The two countries, both permanent members of the United Nations Security Council, made the remarks at the Shangri-La Dialogue in Singapore, echoing the latest US plan to ramp up its freedom of navigation operations to counter Beijing’s militarisation in the region and its stance that territorial disputes should be a matter between China and its Asian neighbours.
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A French maritime task group, together with British helicopters and ships, will visit Singapore next week and then sail “into certain areas” of the South China Sea, French armed forces minister Florence Parly told the annual defence forum.
Without naming China, she suggested the warships will cross into “territorial waters” claimed by Beijing and envisioned a potential encounter with its military.
“At some point a stern voice intrudes into the transponder and tells us to sail away from supposedly ‘territorial waters’,” she said. “But our commander then calmly replies that he will sail forth, because these, under international law, are indeed international waters.”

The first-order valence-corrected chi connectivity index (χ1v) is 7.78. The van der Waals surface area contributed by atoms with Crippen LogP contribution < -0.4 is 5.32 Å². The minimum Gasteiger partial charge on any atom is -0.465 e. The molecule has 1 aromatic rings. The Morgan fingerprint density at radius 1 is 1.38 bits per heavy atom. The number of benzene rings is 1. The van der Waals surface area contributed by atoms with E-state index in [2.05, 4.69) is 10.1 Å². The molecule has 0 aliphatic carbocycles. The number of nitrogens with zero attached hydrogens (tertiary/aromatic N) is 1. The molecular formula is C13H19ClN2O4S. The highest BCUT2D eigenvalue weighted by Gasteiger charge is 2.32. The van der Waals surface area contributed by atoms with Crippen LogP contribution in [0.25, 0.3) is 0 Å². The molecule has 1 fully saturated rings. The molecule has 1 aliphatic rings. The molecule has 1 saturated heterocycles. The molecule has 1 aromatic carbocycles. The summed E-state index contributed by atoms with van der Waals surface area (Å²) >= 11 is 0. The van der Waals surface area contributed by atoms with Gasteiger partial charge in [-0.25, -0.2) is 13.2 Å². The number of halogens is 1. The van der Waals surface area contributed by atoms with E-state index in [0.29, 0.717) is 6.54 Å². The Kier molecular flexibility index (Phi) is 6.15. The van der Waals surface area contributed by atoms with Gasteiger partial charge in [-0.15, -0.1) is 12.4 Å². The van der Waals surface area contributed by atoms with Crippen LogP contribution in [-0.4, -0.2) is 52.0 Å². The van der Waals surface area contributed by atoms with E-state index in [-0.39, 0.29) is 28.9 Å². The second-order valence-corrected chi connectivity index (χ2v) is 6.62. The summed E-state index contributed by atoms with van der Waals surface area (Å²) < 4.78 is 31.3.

Parly said although France was not a claimant in the South China Sea disputes, by conducting such exercises “on a regular basis with allies and friends” it was contributing to a rule-based order.
“By exercising our freedom of navigation, we also place ourselves in the position of a persistent objector to the creation of any claim to de facto sovereignty on the islands,” she said.
Instead of accepting the situation as a fait accompli, Parly said France should question it, otherwise it will be established as a right.
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“I believe we should broaden this effort even further,” said Parly, adding that Europe was mobilising more widely to support this endeavour and there were also German observers on board.
Beijing’s claims to more than 90 per cent of the South China Sea overlap with several of its neighbours’ and in recent months it has expanded militarisation of its man-made islands in the resource-rich waterway.